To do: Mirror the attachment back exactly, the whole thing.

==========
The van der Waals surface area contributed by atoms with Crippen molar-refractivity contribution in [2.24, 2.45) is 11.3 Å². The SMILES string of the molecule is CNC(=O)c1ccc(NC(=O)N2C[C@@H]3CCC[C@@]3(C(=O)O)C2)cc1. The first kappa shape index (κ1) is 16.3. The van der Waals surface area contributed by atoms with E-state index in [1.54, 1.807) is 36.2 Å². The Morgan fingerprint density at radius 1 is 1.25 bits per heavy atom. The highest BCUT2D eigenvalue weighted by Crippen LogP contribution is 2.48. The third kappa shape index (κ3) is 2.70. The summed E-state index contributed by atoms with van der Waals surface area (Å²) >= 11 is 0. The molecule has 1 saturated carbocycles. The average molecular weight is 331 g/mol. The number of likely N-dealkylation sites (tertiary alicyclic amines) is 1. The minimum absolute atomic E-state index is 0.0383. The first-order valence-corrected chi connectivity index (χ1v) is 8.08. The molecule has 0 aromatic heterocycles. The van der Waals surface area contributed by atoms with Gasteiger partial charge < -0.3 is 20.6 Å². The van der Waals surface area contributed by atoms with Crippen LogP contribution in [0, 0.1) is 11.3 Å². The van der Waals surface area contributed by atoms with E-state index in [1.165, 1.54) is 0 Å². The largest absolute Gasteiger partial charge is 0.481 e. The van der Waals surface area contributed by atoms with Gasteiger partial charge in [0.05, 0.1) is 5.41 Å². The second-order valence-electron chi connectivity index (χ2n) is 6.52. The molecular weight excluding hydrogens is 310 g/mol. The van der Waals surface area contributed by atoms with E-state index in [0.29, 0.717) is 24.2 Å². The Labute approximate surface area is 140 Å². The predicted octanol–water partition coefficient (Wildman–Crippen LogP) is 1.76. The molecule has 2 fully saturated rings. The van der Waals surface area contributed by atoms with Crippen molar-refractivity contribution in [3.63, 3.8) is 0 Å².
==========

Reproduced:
The van der Waals surface area contributed by atoms with Crippen molar-refractivity contribution in [2.24, 2.45) is 11.3 Å². The SMILES string of the molecule is CNC(=O)c1ccc(NC(=O)N2C[C@@H]3CCC[C@@]3(C(=O)O)C2)cc1. The first kappa shape index (κ1) is 16.3. The van der Waals surface area contributed by atoms with E-state index in [1.54, 1.807) is 36.2 Å². The Morgan fingerprint density at radius 1 is 1.25 bits per heavy atom. The highest BCUT2D eigenvalue weighted by Crippen LogP contribution is 2.48. The third kappa shape index (κ3) is 2.70. The summed E-state index contributed by atoms with van der Waals surface area (Å²) >= 11 is 0. The molecule has 1 saturated carbocycles. The average molecular weight is 331 g/mol. The number of likely N-dealkylation sites (tertiary alicyclic amines) is 1. The minimum absolute atomic E-state index is 0.0383. The first-order valence-corrected chi connectivity index (χ1v) is 8.08. The molecule has 0 aromatic heterocycles. The van der Waals surface area contributed by atoms with Gasteiger partial charge < -0.3 is 20.6 Å². The van der Waals surface area contributed by atoms with Crippen LogP contribution in [0, 0.1) is 11.3 Å². The van der Waals surface area contributed by atoms with E-state index in [1.165, 1.54) is 0 Å². The largest absolute Gasteiger partial charge is 0.481 e. The van der Waals surface area contributed by atoms with Gasteiger partial charge in [0.05, 0.1) is 5.41 Å². The second-order valence-electron chi connectivity index (χ2n) is 6.52. The molecular weight excluding hydrogens is 310 g/mol. The van der Waals surface area contributed by atoms with E-state index in [0.29, 0.717) is 24.2 Å². The Labute approximate surface area is 140 Å². The predicted octanol–water partition coefficient (Wildman–Crippen LogP) is 1.76. The molecule has 2 fully saturated rings. The van der Waals surface area contributed by atoms with Crippen molar-refractivity contribution in [3.63, 3.8) is 0 Å².